Why are we so constrained by our pre-conceived notions of season? With the lives of many people increasingly focused on indoor spaces, I worry that we are missing the daily, monthly, and yearly rhythms of our planet. If you can afford it, temperatures are 68F inside year round, and you can get apples, strawberries, and fresh spinach any day of the year. This lost connection can affect not only our well-being and spirituality, but makes it easy to ignore the changes we as humans are afflicting on our planet. Fall colors are coming later. Spring birds are migrating earlier and winter snows are coming later. This is the kind of change that we’re not sure how the planet can recover from.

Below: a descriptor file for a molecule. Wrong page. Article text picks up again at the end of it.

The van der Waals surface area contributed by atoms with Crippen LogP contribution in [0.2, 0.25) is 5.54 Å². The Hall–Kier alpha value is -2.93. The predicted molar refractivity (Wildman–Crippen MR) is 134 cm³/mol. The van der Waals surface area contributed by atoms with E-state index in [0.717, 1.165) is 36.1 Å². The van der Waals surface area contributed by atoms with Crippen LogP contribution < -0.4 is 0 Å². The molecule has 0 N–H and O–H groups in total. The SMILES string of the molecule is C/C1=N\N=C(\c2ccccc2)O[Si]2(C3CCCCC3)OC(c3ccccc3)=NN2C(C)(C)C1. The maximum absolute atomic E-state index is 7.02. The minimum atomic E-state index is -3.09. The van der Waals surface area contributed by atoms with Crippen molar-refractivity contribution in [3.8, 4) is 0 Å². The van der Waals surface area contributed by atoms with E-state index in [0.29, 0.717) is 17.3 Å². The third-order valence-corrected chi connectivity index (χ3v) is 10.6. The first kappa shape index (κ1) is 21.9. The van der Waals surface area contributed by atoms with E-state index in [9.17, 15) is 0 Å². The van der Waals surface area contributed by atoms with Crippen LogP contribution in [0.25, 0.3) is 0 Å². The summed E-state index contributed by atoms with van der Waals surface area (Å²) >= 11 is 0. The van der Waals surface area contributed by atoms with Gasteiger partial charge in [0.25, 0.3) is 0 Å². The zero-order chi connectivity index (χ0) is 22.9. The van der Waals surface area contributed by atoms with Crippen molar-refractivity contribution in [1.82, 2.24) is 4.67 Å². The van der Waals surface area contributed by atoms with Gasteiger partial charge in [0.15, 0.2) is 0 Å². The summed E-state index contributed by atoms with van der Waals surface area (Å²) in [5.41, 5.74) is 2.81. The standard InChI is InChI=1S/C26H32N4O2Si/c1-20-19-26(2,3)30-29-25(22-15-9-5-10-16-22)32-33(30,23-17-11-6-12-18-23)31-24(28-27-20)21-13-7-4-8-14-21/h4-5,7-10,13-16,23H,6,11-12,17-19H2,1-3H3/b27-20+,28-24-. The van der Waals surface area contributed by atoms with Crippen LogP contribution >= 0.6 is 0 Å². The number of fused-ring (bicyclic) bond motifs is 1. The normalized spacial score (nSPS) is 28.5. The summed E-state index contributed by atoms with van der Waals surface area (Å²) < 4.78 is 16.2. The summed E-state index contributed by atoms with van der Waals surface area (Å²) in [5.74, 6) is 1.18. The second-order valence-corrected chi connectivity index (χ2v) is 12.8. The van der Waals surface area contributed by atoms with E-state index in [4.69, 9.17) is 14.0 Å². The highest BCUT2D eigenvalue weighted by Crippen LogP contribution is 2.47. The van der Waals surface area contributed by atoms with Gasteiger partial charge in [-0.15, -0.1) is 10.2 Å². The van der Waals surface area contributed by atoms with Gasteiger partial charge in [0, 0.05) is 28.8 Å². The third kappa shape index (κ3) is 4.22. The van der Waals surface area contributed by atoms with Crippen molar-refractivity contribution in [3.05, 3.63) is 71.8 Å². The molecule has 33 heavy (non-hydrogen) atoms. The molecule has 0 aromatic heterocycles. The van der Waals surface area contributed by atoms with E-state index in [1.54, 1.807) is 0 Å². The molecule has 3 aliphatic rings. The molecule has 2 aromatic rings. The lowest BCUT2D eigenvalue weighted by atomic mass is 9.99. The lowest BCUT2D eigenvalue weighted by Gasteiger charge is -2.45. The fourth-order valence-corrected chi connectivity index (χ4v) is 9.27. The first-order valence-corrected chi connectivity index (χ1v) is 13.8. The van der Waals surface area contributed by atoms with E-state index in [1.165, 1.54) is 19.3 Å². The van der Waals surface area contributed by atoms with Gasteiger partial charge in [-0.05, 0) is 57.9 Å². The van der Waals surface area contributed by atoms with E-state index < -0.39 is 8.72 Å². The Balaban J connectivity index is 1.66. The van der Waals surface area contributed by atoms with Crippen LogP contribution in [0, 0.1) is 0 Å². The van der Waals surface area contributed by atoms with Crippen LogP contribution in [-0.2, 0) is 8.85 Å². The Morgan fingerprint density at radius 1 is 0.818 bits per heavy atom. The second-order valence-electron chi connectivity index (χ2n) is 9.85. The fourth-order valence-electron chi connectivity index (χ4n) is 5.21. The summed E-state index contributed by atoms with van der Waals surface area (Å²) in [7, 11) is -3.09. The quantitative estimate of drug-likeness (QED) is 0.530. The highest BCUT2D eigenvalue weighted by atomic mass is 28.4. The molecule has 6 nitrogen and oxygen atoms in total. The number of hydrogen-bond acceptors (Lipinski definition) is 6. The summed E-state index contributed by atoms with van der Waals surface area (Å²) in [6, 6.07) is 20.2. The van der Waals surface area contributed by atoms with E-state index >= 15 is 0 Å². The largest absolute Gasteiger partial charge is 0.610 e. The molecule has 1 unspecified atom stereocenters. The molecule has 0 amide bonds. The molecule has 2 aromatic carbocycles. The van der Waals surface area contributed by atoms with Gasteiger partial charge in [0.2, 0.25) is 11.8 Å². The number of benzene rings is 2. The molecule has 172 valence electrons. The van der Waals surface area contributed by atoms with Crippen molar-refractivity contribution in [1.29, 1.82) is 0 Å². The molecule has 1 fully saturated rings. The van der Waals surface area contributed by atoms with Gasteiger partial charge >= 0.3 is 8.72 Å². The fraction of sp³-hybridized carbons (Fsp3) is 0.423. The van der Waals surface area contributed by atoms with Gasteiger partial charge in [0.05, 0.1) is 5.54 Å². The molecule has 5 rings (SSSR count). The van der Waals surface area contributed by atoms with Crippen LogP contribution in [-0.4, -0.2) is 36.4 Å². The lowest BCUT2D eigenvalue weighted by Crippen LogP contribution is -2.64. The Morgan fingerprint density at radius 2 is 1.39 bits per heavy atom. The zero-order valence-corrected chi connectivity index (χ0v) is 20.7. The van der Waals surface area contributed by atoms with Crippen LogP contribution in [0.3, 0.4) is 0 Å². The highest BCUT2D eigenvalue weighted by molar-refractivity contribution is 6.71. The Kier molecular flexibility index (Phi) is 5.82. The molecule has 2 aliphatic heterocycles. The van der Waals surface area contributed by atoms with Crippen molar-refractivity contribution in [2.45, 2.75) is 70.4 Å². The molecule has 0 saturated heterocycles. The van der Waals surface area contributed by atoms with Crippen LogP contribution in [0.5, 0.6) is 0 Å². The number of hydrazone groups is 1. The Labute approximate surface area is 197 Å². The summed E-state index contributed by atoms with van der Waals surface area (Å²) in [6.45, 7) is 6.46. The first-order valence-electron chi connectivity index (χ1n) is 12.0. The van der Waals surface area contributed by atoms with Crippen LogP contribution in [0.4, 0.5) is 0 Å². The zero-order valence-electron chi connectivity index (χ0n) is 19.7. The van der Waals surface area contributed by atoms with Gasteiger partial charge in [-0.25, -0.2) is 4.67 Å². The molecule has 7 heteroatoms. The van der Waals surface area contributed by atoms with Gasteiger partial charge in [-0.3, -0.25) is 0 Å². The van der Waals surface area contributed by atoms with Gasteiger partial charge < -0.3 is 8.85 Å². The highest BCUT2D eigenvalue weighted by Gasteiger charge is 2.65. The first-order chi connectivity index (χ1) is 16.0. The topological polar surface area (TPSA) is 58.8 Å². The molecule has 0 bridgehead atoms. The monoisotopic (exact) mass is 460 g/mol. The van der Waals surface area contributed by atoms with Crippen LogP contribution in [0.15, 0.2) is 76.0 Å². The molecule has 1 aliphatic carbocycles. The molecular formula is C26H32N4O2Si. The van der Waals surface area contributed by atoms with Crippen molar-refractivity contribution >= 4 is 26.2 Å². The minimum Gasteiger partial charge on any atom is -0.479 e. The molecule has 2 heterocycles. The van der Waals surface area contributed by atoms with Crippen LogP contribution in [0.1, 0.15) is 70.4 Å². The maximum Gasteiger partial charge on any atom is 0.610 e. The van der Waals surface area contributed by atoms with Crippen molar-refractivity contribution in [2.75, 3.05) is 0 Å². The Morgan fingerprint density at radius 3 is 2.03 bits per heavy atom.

Walking up a mountain from Fourth of July decorations through spring flowers to bare trees and a field of snow was the reminder to me to embrace the changing of the seasons as they happen in real life on our planet. Seasons aren’t just the change in a calendar and another cliché to look forward too. They are the amazing way—and delicate way—our planet breathes and cycles.
Seasons are different everywhere. Let’s celebrate that. And realize how much that connects all of us as well.